Government clears local council ownership of bus services
Bus operators are furious with the government's plans to allow council ownership of bus services although the announcement has the backing of Local Government New Zealand and the bus drivers' union.
The government has unveiled its Sustainable Public Transport Framework, which allows for councils to own public transport assets such as bus companies and the fleet.
Local Government New Zealand supported the change, with its president, Stuart Crosby, saying council ownership of public transport options could be a key lever in tackling climate change.
The Tramways Union said staff have endured years of appalling working conditions and they have had enough.
Bus and Coach chief executive Ben McFadgen told Morning Report the idea public transport will be more effective and efficient under public ownership was "fundamentally unsound".
He said if the country went back 30 years to when councils ran bus services they would be returning to an era of inefficiencies with poorly maintained fleets and offering services that fell far short of meeting commuters' needs.
"You get more efficiencies through private operators running their businesses. They're focusing on keeping their costs down, getting a good service out, meeting the outcomes that the government needs."
The current system was not so broken that it needed to be replaced, McFadgen said.
"You get more efficiencies through private operators running their businesses" - Bus and Coach chief executive Ben McFadgen duration 6′ :44″ from Morning Report Add to playlistPlaylist Download as Ogg Download as MP3 Play Ogg in browser Play MP3 in browser
Nationalising it would not fix the problem of driver shortages.
Under the current tender system the government had driven costs down so operators had no choice but to pay low wages to their drivers.
"If there was more of a focus on public value and in the tenders they [the government] made a point of saying driver wages and retaining those driver wages and making sure that the staff were well paid ... there's no reason why you couldn't do that."
McFadgen said the government, unions, operators and public transport agencies had been working together in the last few months to try and resolve driver pay and conditions.
"We were all getting somewhere and now the government announces this nationalisation thing."
He did not understand how the government which already subsidised the industry could afford this step in the current economic conditions.
Operators have made a huge outlay for their businesses and had kept services going through the disruptions of the last three years.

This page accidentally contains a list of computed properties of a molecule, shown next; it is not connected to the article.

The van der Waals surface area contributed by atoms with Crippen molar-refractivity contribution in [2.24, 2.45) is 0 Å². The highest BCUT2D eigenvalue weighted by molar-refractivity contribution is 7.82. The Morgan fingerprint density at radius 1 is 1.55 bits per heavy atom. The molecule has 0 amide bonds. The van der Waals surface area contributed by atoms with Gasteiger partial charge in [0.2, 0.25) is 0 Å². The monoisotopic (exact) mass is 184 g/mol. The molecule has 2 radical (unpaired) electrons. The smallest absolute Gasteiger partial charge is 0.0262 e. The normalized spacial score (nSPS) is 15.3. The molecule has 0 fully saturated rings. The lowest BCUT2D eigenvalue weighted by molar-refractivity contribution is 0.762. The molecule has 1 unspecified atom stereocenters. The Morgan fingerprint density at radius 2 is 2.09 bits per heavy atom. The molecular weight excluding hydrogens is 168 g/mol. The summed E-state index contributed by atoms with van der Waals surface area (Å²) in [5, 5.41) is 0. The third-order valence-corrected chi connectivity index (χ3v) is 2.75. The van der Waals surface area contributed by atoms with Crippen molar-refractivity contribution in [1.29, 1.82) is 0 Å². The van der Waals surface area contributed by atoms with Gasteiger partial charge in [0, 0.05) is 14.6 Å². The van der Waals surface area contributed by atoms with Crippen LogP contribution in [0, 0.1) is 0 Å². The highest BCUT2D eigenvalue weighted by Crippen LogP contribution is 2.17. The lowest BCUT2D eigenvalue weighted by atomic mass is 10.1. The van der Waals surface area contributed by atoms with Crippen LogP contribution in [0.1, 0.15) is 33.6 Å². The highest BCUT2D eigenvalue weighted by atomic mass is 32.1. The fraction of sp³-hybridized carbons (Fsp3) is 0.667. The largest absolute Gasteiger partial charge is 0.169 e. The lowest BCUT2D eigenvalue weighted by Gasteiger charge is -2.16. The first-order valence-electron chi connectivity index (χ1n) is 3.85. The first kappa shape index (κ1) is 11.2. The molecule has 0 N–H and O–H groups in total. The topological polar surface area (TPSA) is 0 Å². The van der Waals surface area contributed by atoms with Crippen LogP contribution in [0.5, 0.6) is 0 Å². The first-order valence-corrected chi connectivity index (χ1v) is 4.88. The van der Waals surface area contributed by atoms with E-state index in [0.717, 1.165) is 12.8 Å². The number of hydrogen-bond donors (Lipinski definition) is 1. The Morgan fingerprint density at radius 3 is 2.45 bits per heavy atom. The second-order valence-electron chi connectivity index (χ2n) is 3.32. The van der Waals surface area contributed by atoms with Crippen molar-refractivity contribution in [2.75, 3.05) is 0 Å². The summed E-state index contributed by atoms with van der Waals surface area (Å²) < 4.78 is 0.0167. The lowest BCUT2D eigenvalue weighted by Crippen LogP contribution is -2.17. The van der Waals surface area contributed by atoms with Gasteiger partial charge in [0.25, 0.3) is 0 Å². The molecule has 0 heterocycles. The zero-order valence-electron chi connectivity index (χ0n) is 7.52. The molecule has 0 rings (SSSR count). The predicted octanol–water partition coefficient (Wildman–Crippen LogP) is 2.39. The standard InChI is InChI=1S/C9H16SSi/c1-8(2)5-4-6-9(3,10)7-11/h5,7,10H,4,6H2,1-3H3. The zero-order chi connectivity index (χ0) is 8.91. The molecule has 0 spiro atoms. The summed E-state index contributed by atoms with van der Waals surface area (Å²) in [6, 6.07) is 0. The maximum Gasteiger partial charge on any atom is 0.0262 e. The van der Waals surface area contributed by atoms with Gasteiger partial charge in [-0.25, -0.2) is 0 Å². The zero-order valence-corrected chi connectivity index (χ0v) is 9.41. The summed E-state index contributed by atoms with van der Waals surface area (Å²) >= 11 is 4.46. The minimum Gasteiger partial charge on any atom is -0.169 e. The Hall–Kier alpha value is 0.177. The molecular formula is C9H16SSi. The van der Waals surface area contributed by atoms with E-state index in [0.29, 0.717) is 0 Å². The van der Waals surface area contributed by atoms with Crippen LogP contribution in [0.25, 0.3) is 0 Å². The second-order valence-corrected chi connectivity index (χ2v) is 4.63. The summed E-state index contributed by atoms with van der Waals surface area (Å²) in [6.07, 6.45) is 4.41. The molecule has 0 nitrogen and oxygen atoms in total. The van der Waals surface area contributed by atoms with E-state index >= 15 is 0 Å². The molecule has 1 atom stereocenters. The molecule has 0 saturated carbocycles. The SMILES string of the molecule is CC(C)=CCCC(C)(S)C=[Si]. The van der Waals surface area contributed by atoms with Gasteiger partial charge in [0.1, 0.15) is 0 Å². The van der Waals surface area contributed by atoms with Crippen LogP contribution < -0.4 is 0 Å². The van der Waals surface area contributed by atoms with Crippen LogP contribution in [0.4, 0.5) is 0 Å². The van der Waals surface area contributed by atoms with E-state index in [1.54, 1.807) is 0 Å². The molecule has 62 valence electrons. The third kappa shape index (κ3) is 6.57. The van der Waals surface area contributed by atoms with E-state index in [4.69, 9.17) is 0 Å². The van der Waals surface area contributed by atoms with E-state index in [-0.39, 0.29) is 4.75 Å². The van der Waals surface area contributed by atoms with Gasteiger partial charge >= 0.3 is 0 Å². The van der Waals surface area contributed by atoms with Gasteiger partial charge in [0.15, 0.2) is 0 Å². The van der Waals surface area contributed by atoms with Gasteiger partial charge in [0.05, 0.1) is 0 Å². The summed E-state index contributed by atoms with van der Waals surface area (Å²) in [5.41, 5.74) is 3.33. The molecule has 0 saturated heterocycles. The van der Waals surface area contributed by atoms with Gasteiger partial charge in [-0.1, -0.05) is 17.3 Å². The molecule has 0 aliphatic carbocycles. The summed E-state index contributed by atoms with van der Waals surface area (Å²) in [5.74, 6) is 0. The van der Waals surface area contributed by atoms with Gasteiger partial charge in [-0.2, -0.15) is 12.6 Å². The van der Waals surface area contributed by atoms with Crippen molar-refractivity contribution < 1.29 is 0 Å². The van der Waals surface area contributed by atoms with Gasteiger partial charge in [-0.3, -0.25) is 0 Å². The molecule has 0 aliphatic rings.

Now they were being "kicked in the teeth again".
He was confident operators would pay their drivers more if it meant the government would abandon the proposal.
Current model 'a complete failure'
However, Tramways Union Wellington branch secretary Kevin O'Sullivan said his membership has been wanting the change to happen "since day one".
He said the current model "was a complete failure" and the union's initial opposition to it had been vindicated.
"That model has been a complete disaster. It's just got to change... There will be no improvement until there's a higher level of state control. ...The current model isn't working and things need to change and this is a signal that change is on the way."
O'Sullivan said it was "old thinking" on the part of the Bus and Coach Association to say councils in collaboration with the union could not run an efficient bus service.
"It's a public service so the profit motive has to be one of the lesser considerations."
If the government's targets for public transport were to be met, which was not happening at present either in terms of fewer emissions or the services, it needed to be run under some form of state control.
Local Government New Zealand also supports the change, with its president, Stuart Crosby, saying council ownership was better suited to meeting climate change targets.
Crosby told Morning Report that the national tendering system that was in place at present resulted in driver shortages and also fixed bus routes that didn't always meet community needs.
The poor pay for bus drivers and their dissatisfaction with aspects like split shifts had the potential to be handled better by councils which recognised that it was "a highly responsible job", Crosby said.
LGNZ wanted a more flexible system. That would allow the opportunity to decarbonise bus fleets and introduce more on-demand services that had been very successful in trials.
"I'm not suggesting that all the councils will actually rip in and buy their own buses and run their own systems. It's just an opportunity that some councils might take up."
He said another negative to the current system was the split between regional councils which ran the buses through contractors and the city or district councils that supplied the infrastructure.
The ultimate goal was to get more people using buses resulting in more money coming in.
He agreed councils might have to invest more of their budget in buses.
"What would change ... is to have more flexibility to meet their community's needs. It doesn't necessarily mean that councils will buy buses, hire drivers etcetera. A lot of it will probably still be contracted out but under their [council] terms."